• Closed its doors to visitors and other non-essential persons;
• Reduced the number of building entrances to one;
• Screened and temperature-tested all persons coming in and out;
• Instituted a policy of not permitting those with fever or respiratory symptoms to work;
• Actively tested residents who showed signs or symptoms that were consistent with Covid-19, initially through the Department of Health, and then through a private lab in order to expedite the process;
• Provided in-servicing (training) for its hundreds of employees concerning infectious disease control measures and enforced the guidelines;
• Reduced social interaction within the facility by reducing, and in many cases eliminating, use of social areas like the dining room, and increasing resident to resident distancing and when possible increasing resident to staff distancing except for as-need for required care;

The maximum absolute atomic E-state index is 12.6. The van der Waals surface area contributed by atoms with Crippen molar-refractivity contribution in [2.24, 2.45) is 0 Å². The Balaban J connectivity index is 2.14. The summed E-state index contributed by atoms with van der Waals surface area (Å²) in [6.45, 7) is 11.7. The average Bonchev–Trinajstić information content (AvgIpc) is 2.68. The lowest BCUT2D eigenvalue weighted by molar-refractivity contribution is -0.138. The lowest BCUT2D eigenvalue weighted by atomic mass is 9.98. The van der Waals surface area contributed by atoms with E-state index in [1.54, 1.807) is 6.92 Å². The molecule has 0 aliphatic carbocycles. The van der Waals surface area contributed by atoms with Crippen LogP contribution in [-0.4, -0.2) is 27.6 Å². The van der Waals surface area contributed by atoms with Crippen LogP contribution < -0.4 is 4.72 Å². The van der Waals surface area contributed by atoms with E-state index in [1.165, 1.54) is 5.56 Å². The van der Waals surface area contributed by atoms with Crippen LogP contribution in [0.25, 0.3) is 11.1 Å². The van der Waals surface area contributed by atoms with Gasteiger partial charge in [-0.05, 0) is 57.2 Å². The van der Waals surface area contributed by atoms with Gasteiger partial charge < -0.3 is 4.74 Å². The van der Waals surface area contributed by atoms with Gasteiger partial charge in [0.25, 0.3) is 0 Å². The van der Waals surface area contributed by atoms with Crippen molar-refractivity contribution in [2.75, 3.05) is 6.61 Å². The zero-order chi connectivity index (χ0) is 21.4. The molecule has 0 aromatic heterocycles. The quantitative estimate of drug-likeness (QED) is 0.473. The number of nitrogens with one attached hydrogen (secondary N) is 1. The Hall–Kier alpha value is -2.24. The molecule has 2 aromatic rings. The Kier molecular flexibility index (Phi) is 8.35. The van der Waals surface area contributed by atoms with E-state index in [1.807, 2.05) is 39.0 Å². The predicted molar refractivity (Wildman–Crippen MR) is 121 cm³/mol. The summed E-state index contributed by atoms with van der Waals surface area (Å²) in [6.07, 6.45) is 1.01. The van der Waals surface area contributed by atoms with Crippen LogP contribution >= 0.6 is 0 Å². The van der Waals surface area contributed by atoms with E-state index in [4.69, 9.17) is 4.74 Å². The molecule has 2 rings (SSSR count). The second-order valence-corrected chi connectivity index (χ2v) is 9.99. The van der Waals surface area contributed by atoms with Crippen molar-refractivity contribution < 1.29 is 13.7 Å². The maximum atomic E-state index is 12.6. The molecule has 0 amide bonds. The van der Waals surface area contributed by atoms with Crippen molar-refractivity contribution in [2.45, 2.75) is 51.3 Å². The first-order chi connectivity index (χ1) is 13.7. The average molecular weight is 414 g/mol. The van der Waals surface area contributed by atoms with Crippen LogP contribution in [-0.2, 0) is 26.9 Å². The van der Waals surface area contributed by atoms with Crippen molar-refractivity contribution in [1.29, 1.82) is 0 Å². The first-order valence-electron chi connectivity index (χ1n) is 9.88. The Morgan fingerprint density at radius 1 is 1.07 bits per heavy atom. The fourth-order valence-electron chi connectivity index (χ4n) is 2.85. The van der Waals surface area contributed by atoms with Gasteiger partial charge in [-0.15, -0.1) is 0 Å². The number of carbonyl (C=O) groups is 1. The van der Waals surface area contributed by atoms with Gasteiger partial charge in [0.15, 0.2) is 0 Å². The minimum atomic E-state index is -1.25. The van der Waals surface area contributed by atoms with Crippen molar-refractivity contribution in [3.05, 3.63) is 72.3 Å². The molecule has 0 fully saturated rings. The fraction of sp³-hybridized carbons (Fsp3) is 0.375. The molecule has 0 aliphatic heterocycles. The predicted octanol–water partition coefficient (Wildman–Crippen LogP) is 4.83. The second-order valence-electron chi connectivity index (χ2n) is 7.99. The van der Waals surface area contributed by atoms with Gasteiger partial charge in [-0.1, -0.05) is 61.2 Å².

• Eliminated programs that caused people to congregate in close proximity such as group physical therapy or group activities and outings;
• Monitored and took guidance from the CDC at least once a day and often more as guidance changed;
• Participated in Webinars and educational programs to try to understand as much as possible from the CDC, educators, trade organizations, and provider groups;
• Consulted infectious control experts to confirm that it was taking all appropriate actions;
• Secured N-95 and surgical masks, ensured it had goggles, hand sanitizers and other PPE (personal protective equipment);
• Sought and obtained leadership from its medical director and senior staff who began working on developing COVID-19 treatment and care plans;
• Created emergency preparedness plans which ultimately included reserving a newly renovated unit for people who needed isolation